1 April 2012
Like the South African leader Nelson Mandela, Aung San Suu Kyi has become an international symbol of peaceful resistance in the face of oppression.
The 66-year-old spent most of the last two decades in some form of detention because of her efforts to bring democracy to military-ruled Burma.
In 1991, a year after her National League for Democracy won an overwhelming victory in an election the junta later nullified, she was awarded the Nobel Peace Prize.
The committee chairman, Francis Sejested, called her "an outstanding example of the power of the powerless".
She was sidelined for Burma's first elections in two decades on 7 November 2010 but released from house arrest six days later.
On 1 April 2012, she stood for parliament for the first time, arguing it was what her supporters wanted even if the country's reforms were "not irreversible".Political pedigree
Aung San Suu Kyi is the daughter of the country's independence hero, General Aung San.
He was assassinated during the transition period in July 1947, just six months before independence.
Aung San Suu Kyi was only two years old at the time.
In 1960 she went to India with her mother Daw Khin Kyi, who had been appointed Burma's ambassador to Delhi.
Four years later she went to Oxford University in the UK, where she studied philosophy, politics and economics. There she met her future husband, academic Michael Aris.
After stints of living and working in Japan and Bhutan, she settled in the UK to raise their two children, Alexander and Kim.
But Burma was never far from her thoughts.
When she arrived back in Rangoon in 1988 - to look after her critically ill mother - Burma was in the midst of major political upheaval.
Thousands of students, office workers and monks took to the streets demanding democratic reform.
"I could not, as my father's daughter remain indifferent to all that was going on," she said in a speech in Rangoon on 26 August 1988.
Ms Suu Kyi was soon propelled into leading the revolt against the then-dictator, General Ne Win.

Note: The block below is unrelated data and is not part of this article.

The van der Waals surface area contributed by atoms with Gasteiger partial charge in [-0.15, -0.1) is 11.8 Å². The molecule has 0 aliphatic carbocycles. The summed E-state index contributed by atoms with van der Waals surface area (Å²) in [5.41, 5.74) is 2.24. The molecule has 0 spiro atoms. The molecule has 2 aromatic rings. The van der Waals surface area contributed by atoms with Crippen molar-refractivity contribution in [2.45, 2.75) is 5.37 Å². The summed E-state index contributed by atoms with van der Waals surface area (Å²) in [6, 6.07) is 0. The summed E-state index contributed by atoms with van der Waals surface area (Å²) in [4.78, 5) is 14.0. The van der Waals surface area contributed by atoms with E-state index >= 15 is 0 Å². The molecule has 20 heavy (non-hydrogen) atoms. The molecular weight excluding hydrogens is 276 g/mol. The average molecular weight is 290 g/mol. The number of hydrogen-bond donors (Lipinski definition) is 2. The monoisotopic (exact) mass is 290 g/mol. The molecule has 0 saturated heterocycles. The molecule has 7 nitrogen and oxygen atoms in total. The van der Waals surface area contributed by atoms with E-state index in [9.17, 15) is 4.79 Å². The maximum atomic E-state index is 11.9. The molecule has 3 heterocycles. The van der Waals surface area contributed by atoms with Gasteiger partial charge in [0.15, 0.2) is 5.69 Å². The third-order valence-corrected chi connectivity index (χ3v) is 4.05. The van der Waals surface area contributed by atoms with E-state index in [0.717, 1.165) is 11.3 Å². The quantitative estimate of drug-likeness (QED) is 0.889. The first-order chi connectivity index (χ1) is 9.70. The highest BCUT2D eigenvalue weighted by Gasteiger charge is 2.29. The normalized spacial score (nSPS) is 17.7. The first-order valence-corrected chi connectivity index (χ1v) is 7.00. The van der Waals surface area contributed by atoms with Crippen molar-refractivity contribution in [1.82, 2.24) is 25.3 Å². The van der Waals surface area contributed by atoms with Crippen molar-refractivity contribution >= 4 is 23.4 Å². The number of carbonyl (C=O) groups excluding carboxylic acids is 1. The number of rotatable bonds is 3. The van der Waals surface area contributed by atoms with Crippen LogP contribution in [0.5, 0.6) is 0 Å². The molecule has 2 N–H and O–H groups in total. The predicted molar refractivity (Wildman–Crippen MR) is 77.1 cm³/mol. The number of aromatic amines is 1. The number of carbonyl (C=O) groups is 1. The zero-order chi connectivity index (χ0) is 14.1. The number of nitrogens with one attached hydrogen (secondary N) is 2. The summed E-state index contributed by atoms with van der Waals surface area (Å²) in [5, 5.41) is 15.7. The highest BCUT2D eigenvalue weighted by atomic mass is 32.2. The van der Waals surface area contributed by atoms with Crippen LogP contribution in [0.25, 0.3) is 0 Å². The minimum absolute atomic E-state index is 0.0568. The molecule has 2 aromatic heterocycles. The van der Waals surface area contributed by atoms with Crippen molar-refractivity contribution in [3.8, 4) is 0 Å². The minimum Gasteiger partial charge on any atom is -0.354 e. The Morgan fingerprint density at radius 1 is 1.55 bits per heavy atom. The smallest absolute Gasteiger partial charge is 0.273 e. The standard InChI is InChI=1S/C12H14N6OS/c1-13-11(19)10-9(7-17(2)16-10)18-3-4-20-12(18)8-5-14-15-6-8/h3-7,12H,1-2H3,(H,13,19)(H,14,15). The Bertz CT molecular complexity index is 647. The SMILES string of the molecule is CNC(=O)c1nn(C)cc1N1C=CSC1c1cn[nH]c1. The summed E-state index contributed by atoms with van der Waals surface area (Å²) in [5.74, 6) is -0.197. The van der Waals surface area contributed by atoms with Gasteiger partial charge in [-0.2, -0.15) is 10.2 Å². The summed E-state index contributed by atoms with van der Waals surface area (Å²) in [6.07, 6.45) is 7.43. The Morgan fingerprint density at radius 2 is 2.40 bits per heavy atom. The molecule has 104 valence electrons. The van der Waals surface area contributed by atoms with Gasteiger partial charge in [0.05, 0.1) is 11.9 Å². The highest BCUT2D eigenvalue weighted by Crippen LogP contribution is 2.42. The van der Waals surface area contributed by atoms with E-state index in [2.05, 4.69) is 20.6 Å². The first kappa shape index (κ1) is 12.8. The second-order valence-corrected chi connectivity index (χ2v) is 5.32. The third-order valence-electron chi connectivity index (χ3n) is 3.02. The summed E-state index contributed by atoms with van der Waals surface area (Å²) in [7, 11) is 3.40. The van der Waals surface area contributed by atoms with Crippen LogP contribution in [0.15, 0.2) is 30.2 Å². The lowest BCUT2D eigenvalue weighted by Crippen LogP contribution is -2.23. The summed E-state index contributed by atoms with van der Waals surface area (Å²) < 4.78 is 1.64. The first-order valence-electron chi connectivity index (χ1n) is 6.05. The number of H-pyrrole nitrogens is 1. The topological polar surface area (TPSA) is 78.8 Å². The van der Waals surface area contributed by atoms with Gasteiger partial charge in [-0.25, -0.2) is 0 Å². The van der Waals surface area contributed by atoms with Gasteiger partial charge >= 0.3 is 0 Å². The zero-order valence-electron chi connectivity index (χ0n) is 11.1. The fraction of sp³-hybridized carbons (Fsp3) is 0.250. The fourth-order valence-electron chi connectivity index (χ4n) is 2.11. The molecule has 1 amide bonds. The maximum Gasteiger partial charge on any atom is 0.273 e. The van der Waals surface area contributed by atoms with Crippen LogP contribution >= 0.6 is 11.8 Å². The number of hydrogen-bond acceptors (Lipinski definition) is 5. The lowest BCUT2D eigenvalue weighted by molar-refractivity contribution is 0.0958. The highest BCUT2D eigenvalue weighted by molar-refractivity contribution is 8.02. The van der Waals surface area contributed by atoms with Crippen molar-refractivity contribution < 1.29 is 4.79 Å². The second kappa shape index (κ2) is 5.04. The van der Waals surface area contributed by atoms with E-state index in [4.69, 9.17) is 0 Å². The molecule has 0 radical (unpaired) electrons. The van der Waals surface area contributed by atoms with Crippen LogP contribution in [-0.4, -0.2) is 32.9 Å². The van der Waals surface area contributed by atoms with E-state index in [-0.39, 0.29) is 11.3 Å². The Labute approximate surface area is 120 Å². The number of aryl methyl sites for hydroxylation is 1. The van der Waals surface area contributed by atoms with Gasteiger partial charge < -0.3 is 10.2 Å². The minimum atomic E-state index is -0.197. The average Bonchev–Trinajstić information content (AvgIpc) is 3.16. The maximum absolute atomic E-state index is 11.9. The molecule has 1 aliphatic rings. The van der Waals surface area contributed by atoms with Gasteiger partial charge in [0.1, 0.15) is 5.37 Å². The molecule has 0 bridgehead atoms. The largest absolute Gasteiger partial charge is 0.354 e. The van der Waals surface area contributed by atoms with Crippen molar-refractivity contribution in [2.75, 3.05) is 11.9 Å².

Inspired by the non-violent campaigns of US civil rights leader Martin Luther King and India's Mahatma Gandhi, she organised rallies and travelled around the country, calling for peaceful democratic reform and free elections.
But the demonstrations were brutally suppressed by the army, who seized power in a coup on 18 September 1988.
The military government called national elections in May 1990.
Aung San Suu Kyi's NLD convincingly won the polls, despite the fact that she herself was under house arrest and disqualified from standing.
But the junta refused to hand over control, and has remained in power ever since.House arrest
Ms Suu Kyi remained under house arrest in Rangoon for six years, until she was released in July 1995.
She was again put under house arrest in September 2000, when she tried to travel to the city of Mandalay in defiance of travel restrictions.
She was released unconditionally in May 2002, but just over a year later she was put in prison following a clash between her supporters and a government-backed mob.
She was later allowed to return home - but again under effective house arrest.
During periods of confinement, Ms Suu Kyi busied herself studying and exercising.
She meditated, worked on her French and Japanese language skills, and relaxed by playing Bach on the piano.
At times she was able to meet other NLD officials and selected diplomats.
But during her early years of detention, she was often in solitary confinement. She was not allowed to see her two sons or her husband, who died of cancer in March 1999.
The military authorities offered to allow her to travel to the UK to see him when he was gravely ill, but she felt compelled to refuse for fear she would not be allowed back into the country.
Her last period of house arrest ended in November 2010 and her son Kim Aris was allowed to visit her for the first time in a decade.
When by-elections were held in April 2012, to fill seats vacated by politicians who had taken government posts, she and her party contested seats, despite reservations.
"Some are a little bit too optimistic about the situation," she said in an interview before the vote. "We are cautiously optimistic. We are at the beginning of a road."
However she added: "Many people are beginning to say that the democratisation process here is irreversible. It's not so."